See, the Internet used to be a lot more free-rangey. Now, Facebook has kind of made the Internet into one giant scrolling newspaper that we all subscribe to, though, granted, in our own individual local spheres. For users, which are increasingly everyone, Facebook is the primary stop on the Internet as a portal to everything else they’re going to read and see, at least other than their e-mail Inbox. But in the golden age of blogging and the 1.0 years of the web, people would wander more, using search engines and going from link to link and reading a few dedicated people in their sphere who weren’t mostly regurgitating content that was spewed by large conglomerate clearing-houses of information. Like everything in the last fifty years in America, the recent Internet has been a process of centralizing and consolidating power, influence, and wealth into the hands of a few.
And one of the best tools for that is these ridiculous headlines. Unlike even the attention-grabby headlines of Case c. 1991 or Clayton c. 1996, these headlines almost universally predict your emotional reaction. And I think this works for two reasons: 1. We want things to excite our emotions and 2. If we are resentful of the headline, we take an oppositional view of the emotional reaction and thus want to prove it wrong. Either of these reactions, of course, elicit the desired outcome, which is a click.
I’m not by any stretch the first person to observe this phenomenon of a “click-bait headline”, which itself clocks in at 171,000 Google hits with the quotation marks (!). But awareness is only the start. The problem is that we have to go back to promoting and desiring actually good content, not just empty traffic and empty content.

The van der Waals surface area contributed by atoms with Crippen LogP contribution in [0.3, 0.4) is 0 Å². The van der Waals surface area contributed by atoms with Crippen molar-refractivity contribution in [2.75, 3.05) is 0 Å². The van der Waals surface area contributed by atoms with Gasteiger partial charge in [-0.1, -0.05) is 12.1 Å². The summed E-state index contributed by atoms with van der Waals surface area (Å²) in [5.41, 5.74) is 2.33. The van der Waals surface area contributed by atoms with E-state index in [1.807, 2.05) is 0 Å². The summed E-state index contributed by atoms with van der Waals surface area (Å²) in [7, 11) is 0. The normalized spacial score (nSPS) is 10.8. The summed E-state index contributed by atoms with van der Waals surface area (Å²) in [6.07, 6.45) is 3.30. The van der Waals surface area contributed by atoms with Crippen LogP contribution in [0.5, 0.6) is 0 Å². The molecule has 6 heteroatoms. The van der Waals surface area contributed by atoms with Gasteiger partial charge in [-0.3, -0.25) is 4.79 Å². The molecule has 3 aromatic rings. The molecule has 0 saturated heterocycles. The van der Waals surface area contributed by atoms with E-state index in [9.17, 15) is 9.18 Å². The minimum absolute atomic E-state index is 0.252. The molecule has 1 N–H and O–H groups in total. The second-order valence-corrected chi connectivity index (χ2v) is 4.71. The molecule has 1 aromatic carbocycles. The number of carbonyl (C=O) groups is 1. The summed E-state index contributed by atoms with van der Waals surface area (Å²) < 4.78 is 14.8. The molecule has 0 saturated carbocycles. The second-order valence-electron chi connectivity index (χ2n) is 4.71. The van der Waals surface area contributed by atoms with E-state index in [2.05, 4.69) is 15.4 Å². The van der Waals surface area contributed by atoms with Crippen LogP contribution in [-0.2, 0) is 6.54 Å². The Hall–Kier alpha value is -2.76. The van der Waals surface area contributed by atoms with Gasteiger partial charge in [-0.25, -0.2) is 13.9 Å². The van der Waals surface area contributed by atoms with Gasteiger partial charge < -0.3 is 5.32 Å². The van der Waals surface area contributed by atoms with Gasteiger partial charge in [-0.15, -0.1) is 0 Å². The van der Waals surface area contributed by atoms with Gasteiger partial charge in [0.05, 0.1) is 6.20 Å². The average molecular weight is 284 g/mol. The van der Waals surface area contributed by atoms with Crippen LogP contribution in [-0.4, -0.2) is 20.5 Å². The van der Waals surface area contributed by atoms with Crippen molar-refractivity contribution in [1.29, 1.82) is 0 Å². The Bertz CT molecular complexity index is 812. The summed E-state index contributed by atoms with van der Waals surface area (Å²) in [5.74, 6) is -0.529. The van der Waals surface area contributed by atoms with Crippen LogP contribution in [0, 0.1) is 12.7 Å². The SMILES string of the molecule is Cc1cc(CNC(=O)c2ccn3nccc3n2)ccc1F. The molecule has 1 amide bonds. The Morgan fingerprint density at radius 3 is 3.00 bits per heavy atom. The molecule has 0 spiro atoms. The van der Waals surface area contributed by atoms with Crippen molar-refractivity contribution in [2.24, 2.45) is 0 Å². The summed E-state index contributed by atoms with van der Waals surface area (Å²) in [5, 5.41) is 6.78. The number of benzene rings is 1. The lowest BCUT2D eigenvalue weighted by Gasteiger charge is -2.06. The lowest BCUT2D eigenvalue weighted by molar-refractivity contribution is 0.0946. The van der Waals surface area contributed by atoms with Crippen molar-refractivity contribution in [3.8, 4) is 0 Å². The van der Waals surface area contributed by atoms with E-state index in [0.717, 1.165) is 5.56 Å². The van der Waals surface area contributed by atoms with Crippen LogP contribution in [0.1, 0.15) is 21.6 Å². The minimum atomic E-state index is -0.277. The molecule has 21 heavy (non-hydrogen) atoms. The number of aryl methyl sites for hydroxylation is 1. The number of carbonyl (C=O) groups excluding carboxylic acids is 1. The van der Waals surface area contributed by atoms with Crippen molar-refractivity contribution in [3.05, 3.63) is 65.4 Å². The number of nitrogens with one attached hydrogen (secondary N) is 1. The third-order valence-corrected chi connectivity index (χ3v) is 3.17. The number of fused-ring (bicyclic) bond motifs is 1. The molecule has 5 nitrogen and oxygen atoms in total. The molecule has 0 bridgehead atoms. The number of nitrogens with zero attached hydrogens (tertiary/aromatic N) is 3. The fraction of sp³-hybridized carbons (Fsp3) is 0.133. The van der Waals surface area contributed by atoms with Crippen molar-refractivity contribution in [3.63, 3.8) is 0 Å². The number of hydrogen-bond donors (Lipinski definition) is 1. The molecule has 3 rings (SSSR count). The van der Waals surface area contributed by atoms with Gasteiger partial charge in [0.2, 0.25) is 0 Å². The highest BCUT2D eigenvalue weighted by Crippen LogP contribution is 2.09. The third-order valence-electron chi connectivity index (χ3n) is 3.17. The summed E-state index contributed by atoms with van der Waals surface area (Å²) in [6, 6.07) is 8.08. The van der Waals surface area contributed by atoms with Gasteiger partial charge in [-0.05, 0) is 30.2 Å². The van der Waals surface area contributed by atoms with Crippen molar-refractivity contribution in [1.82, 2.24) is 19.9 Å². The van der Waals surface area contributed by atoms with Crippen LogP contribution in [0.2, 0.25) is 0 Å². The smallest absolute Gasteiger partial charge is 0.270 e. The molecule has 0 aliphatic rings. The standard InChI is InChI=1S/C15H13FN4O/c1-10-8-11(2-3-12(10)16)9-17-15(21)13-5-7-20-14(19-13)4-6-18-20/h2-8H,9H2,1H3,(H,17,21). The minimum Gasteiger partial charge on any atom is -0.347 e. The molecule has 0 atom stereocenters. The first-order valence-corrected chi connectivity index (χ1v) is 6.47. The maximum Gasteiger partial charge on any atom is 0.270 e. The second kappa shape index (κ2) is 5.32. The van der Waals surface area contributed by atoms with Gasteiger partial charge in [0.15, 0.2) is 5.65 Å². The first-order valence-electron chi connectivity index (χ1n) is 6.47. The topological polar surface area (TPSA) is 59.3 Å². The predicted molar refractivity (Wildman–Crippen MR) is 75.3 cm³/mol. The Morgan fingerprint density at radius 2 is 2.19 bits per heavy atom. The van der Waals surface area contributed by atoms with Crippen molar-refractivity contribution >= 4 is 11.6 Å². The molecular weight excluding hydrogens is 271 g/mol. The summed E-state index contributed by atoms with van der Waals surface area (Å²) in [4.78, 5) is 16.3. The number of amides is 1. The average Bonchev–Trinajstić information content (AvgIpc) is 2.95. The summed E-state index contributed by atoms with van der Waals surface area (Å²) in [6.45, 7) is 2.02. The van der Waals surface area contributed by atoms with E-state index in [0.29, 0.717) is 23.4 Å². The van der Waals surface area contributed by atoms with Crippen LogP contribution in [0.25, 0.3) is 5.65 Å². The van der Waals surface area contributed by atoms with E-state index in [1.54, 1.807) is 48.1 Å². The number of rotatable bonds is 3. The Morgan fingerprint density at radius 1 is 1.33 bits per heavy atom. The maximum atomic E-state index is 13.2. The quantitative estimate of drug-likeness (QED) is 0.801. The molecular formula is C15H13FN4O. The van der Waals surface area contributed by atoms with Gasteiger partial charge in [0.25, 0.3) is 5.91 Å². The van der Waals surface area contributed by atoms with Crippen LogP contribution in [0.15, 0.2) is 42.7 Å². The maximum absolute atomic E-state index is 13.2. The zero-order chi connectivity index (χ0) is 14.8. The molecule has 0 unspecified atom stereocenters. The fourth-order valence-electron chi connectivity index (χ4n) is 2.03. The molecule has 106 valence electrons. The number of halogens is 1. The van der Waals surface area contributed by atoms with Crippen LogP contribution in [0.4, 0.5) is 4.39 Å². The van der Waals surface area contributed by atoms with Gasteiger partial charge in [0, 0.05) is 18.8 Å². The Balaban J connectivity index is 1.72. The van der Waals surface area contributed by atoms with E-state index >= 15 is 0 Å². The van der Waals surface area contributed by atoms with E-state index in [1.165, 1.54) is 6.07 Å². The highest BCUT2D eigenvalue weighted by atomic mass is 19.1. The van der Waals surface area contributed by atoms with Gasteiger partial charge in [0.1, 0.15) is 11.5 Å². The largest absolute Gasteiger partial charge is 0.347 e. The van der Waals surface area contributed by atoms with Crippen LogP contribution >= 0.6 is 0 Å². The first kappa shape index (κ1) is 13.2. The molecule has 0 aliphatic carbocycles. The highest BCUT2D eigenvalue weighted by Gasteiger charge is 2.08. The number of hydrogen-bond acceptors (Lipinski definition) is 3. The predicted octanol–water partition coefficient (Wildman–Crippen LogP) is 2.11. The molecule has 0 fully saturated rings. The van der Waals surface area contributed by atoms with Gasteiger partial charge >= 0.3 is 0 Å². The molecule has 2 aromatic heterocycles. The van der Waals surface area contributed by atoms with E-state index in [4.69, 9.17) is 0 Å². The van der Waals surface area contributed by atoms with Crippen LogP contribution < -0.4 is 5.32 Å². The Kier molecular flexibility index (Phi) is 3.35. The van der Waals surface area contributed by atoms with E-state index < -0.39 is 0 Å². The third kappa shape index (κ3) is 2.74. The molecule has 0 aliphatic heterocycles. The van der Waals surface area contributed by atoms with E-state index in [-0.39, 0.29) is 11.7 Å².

Buzzfeed is like fast food. It’s well advertised with colorful relatable stuff, it’s fast, and it’s everywhere. But longer works and more thoughtful or creative content is like a thoroughly-prepared locally-sourced well-balanced meal. It’s nutritious but it takes a while. It’s not flashy, but you feel a lot better for ingesting it. And similarly, the goals of the fast food producer are just to get money to generate more fast food to get more money in an upward spiral. Whereas the goals of a thoughtful cook are to present a good experience for those they are preparing the meal for. Virality used to be a reflection of some really intriguing content, not an end to itself.
In the days of blogging and long e-mails, content was what got people excited. Sharing was something that people did with thought and care behind it, not as an auto-click button that connected them to one of 3-5 pre-approved platforms for contacting their friends automatically. And when it’s the content that matters, headlines are just window-dressing. Somehow, even within the narrow timeframe of the Internet, the sites that have “won the web” have narrowed our attention spans and attention to detail to the point where the headline becomes most of what matters.
Unlike many things I make recommendations about in my preachier posts, this is something you probably have the wherewithal and access to do something about directly. After all, we are all citizens of the Internet and spend a bit of each day clicking, perusing, and maybe even (well definitely, if you’ve gotten this far) reading. Go back to sharing the content, or even to blogging and e-mailing! Or at the very least, block some of the most obnoxious click-baiters from your Facebook feed.
I won’t do it again, promise.